As usual, please feel free to ask any questions.
Time for part 🅱️!

Why do many educators not teach psych/neuro students at all levels some basic coding skills?

This is a massive disservice. And I will elaborate some of the reasons given and why they are bunk.
One of the big reasons is that formal societies like the BPS as well as other gatekeepers put pressure on psych/neuro/cogsci depts to teach certain specific things to (undergraduate) students otherwise no accreditation.
This leads to a situation where certain things have to be in the curriculum & it's zero sum because there is only so much you can teach per term... but coding should have a very high priority at the same level as stats.
And this is especially the case since stats itself IMHO needs some very basic coding skills in a post-SPSS #openscience world — but also just generally, I mean it's being taught to primary school kids in some countries, we can help our students by doing some basic stuff.
Another big one is people/educators think undergrads in psych/neuro, who are predominantly women, cannot learn to code. Literally, they think it's not possible. Essentially falling back on the "male geek" trope as a reason to not do their job and teach students something useful.
This unwillingness to see women as coders can be due to so many things: (internalised) sexism, lack of understanding how important coding is, laziness because they think teaching it is hard, lack of imagination so can't see how useful it is for, e.g., labs to have coders.
So what arguments do these powerful men have over the field, which is mostly less powerful women, actually have against teaching coding to students?

I will go over the ones I have seen and address them.

🗣️ "People choose psych as an easy undergrad, coding will make it hard and we will lose students."

Being a therapist/clinician isn't easy.

And stats, which we do teach, isn't easy.

So you'll prob not lose anybody quite the opposite they'll prob love it:
🗣️ "Students need GUIs, otherwise they they can’t learn."

Students might want GUIs but so what? Of course, GUIs are not all bad, they have their uses. RStudio is a very appropriate GUI/IDE to teach stats. Besides...
Often students tend to hate having to rote learn SPSS (a stats software monstrosity) menus — so do students really love GUIs? No, and nothing seems to stick with these menus anyway. I learned how to do loads of things without a GUI and I’m not special.
Also just to be clear: Rote learning has its uses when the thing being memorised is generalisable. The thing with very specific stats GUI menus is they are not, but multiplication tables, for example, are.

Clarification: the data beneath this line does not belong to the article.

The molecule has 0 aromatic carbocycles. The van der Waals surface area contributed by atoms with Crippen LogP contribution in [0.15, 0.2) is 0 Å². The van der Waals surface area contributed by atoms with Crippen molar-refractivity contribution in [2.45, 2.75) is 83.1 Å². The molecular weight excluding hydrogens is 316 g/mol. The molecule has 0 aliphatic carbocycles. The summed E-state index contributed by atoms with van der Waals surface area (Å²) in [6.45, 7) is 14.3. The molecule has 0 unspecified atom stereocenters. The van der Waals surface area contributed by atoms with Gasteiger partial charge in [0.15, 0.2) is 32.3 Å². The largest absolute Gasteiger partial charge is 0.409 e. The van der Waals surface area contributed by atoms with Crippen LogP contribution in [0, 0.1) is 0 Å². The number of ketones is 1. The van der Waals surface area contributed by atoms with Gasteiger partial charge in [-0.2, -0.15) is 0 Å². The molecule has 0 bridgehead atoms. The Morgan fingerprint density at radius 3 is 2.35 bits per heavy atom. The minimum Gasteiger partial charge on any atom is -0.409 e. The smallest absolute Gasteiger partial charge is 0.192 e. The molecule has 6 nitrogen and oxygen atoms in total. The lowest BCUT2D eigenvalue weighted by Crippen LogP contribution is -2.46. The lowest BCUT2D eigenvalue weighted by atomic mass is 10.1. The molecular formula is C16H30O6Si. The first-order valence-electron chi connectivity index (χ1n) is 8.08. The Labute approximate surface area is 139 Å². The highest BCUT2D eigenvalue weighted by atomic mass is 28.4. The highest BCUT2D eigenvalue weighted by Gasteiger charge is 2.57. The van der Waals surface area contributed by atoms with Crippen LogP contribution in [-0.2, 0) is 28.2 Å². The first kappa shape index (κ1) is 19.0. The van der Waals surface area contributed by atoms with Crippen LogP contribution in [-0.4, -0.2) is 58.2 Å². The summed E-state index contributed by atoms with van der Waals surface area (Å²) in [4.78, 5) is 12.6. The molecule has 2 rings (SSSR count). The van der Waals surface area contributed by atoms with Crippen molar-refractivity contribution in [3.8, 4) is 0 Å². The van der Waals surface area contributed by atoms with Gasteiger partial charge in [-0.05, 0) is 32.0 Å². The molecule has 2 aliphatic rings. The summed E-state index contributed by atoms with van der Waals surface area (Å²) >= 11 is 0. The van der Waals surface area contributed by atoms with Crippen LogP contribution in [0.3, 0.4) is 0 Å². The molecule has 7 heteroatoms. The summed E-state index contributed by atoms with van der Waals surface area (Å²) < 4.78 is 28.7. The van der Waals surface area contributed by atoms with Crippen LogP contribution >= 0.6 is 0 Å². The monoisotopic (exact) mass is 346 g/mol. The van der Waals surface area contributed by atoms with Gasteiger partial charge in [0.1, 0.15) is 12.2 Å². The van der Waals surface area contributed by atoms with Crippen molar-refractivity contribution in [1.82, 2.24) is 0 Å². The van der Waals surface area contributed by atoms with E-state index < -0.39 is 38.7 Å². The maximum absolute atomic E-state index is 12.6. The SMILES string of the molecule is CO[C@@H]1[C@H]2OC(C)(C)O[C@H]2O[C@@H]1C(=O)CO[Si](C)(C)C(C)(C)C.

🗣️ "They just CANNOT learn to code. They just can’t."

They can actually. This is trash rhetoric.

English is hard. Not everybody is Maya Angelou or William Shakespeare. Not everybody is going to win a Nobel in Literature. We still learn basic English.
Maths is hard. Not everybody is Grigori Perelman or Maryam Mirzakhani. Not everybody is going to win a Fields Medal. We still learn basic maths.

Saying that some can’t learn to code is a ridiculous, pessimistic, and elitist argument that only results in skills gatekeeping.
Also, yeah, sure, some people can’t learn anything but the most rudimentary English or maths. So what? Does that mean nobody should be taught these things because some people can’t learn them?

The sooner we start teaching kids to code, the better! theguardian.com/technology/201…
🗣️ "Teaching students to code is zero sum and that means removing other parts of the course."

Well, yes and no. It’s possible to teach them coding as a direct means to an end, as I mentioned, see:
🗣️ "Teaching students to code is really hard and nobody in my dept knows how to teach them."

All teaching is hard. It takes time and is going to require sacrifices. It’s a massively undervalued and underpaid profession (no coincidence it’s undervalued and it’s feminised often).
🗣️ "We can’t expect clinical people to learn how to code."

We can and it’s really useful for them, they say so often themselves to me and on Twitter, e.g., here:
🗣️ "Who are you to say we should or could teach them to code?"

You don't have to listen to me. But I’ve taught psychology A-level students and undergraduates in class, as well as PhD students mostly by begging them to teach themselves. 😂

All the hype around coding helps!
🗣️ "We can’t teach them to code because scoping [or any other programming concept] is really hard and time-consuming to learn."

We can/do teach them w/out scoping. Pedagogical principle: teach, e.g., about 3 states of matter. Don’t go “oh, there’s also Bose-Einstein condensate”.
🗣️ "You can’t teach them how to code during a stats class because some students will have a “handicap” if they have not coded before."

It’s normal for the skills of students to vary. A teacher should cope. It’s also why we should shield students from, e.g., the male geek trope.
And that's a small recap of the stuff I raised in this blog post, in case you want to read it off Twitter in a less choppy way: neuroplausible.com/programming
To finish this off, I just want to say, check out the people who do indeed teach coding in psych/neuro.

Like @djnavarro! See here for some of her materials: psyr.org
Especially see this bit of a huge thread on teaching coding in psych/neuro from a while back:

And this bit again of the same huge thread on teaching coding in psych/neuro: